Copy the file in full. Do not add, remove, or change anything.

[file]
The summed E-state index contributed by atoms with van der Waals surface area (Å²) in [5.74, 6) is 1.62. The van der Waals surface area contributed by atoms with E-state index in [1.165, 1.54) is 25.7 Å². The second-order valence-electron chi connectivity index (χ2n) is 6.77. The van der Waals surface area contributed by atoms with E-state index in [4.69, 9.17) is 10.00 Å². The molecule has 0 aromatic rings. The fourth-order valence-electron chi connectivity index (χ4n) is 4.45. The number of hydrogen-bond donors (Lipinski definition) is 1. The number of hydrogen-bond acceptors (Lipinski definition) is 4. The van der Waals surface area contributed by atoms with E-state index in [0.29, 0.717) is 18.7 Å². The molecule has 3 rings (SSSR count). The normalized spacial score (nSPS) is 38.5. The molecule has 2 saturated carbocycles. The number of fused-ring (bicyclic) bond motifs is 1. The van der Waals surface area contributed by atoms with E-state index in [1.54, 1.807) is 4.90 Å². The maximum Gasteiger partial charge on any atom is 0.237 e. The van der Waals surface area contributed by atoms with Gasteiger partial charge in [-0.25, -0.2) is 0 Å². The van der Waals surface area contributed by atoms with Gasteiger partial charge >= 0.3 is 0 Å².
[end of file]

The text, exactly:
The summed E-state index contributed by atoms with van der Waals surface area (Å²) in [5.74, 6) is 1.62. The van der Waals surface area contributed by atoms with E-state index in [1.165, 1.54) is 25.7 Å². The second-order valence-electron chi connectivity index (χ2n) is 6.77. The van der Waals surface area contributed by atoms with E-state index in [4.69, 9.17) is 10.00 Å². The molecule has 0 aromatic rings. The fourth-order valence-electron chi connectivity index (χ4n) is 4.45. The number of hydrogen-bond donors (Lipinski definition) is 1. The number of hydrogen-bond acceptors (Lipinski definition) is 4. The van der Waals surface area contributed by atoms with E-state index in [0.29, 0.717) is 18.7 Å². The molecule has 3 rings (SSSR count). The normalized spacial score (nSPS) is 38.5. The molecule has 2 saturated carbocycles. The number of fused-ring (bicyclic) bond motifs is 1. The van der Waals surface area contributed by atoms with E-state index in [1.54, 1.807) is 4.90 Å². The maximum Gasteiger partial charge on any atom is 0.237 e. The van der Waals surface area contributed by atoms with Gasteiger partial charge in [-0.25, -0.2) is 0 Å². The van der Waals surface area contributed by atoms with Gasteiger partial charge >= 0.3 is 0 Å².